Ever since the development of protein electrophoresis in the 1970s, biologists have realized that most natural populations exhibit high levels of genetic diversity [1]. Genetic diversity is the base material for selective processes. High levels of diversity enable populations to respond to threats such as pathogens, predators, and to long term effects such as environmental change [2]. Conversely, low levels of genetic diversity may limit a population’s ability to respond to these threats in both the long and short term [3]. The level of genetic diversity within a population represents a balance between gene flow, mutation, drift (random changes in allele frequencies), and natural selection. Habitat fragmentation can result in decreased effective population size and concurrent increase in the rate of inbreeding. The diminishing gene flow among fragmented populations may further exacerbate the loss of polymorphism. Genetic diversity is generated by mutation, and in small populations it may be eroded by drift. Natural selection may either reduce genetic diversity by fixation of alleles or promote diversity as a result of balancing or diversifying selection [4].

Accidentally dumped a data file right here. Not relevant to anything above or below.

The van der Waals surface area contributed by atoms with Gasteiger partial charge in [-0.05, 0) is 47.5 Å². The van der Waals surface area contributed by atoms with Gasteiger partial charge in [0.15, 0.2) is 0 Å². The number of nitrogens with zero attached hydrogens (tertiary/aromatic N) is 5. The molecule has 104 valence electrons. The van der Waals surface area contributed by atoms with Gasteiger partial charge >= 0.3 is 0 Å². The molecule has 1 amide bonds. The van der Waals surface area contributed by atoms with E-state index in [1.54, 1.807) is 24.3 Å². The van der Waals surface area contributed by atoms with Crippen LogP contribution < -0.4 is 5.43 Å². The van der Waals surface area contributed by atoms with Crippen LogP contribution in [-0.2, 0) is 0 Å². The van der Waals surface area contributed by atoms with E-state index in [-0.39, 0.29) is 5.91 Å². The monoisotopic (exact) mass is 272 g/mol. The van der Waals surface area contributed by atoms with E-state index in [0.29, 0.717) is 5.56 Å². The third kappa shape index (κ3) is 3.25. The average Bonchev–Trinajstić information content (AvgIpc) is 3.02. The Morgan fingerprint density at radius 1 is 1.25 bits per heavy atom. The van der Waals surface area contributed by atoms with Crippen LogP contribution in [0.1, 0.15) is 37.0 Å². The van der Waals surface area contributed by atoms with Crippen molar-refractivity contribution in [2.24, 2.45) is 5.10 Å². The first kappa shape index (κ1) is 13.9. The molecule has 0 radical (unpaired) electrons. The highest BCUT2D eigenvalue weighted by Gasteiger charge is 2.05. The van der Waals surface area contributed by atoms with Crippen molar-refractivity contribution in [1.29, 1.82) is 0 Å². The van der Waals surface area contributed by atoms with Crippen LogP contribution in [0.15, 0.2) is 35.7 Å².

Genetic diversity may be reduced as a consequence of periods of fragmentation and decreased population size (bottlenecks). At first, it may seem that such loss of genetic diversity is only of concern for long-term evolutionary adaptation. However, there are immediate short-term implications as well. Loss of genetic diversity is intimately related to an increased risk of inbreeding depression resulting in decreased growth rate, fertility, fecundity and offspring viability [512]. Although the negative effects of inbreeding may be reduced, or purged, by selection against deleterious alleles, it is highly unlikely to completely eliminate its impact on organismal fitness [2,13]. Populations that have lost genetic diversity may also suffer from an increased probability of extinction as a consequence of increased vulnerability to novel pathogens [14,15]. Hence, the maintenance of genetic diversity is of fundamental importance in conservation biology [4,68,11,1621].